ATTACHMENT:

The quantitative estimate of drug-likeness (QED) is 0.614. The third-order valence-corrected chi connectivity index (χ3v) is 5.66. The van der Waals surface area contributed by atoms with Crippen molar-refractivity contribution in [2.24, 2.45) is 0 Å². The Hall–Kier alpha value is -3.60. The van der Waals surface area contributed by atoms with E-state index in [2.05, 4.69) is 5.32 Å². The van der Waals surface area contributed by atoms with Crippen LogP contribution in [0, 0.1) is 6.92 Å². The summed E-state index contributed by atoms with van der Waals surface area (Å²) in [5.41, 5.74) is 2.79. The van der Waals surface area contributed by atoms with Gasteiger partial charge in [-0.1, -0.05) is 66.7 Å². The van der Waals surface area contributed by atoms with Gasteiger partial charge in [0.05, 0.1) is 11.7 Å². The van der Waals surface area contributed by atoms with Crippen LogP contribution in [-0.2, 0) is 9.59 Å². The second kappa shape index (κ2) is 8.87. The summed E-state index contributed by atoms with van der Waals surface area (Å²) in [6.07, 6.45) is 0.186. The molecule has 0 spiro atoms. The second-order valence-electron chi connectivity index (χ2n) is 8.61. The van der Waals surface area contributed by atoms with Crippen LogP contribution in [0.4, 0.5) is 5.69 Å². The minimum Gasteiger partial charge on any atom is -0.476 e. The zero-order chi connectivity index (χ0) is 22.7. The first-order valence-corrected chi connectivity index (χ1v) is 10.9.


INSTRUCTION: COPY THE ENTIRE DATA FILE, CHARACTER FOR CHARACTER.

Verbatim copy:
The quantitative estimate of drug-likeness (QED) is 0.614. The third-order valence-corrected chi connectivity index (χ3v) is 5.66. The van der Waals surface area contributed by atoms with Crippen molar-refractivity contribution in [2.24, 2.45) is 0 Å². The Hall–Kier alpha value is -3.60. The van der Waals surface area contributed by atoms with E-state index in [2.05, 4.69) is 5.32 Å². The van der Waals surface area contributed by atoms with Crippen LogP contribution in [0, 0.1) is 6.92 Å². The summed E-state index contributed by atoms with van der Waals surface area (Å²) in [5.41, 5.74) is 2.79. The van der Waals surface area contributed by atoms with Gasteiger partial charge in [-0.1, -0.05) is 66.7 Å². The van der Waals surface area contributed by atoms with Gasteiger partial charge in [0.05, 0.1) is 11.7 Å². The van der Waals surface area contributed by atoms with Crippen LogP contribution in [-0.2, 0) is 9.59 Å². The second kappa shape index (κ2) is 8.87. The summed E-state index contributed by atoms with van der Waals surface area (Å²) in [6.07, 6.45) is 0.186. The molecule has 0 spiro atoms. The second-order valence-electron chi connectivity index (χ2n) is 8.61. The van der Waals surface area contributed by atoms with Crippen LogP contribution in [0.4, 0.5) is 5.69 Å². The minimum Gasteiger partial charge on any atom is -0.476 e. The zero-order chi connectivity index (χ0) is 22.7. The first-order valence-corrected chi connectivity index (χ1v) is 10.9.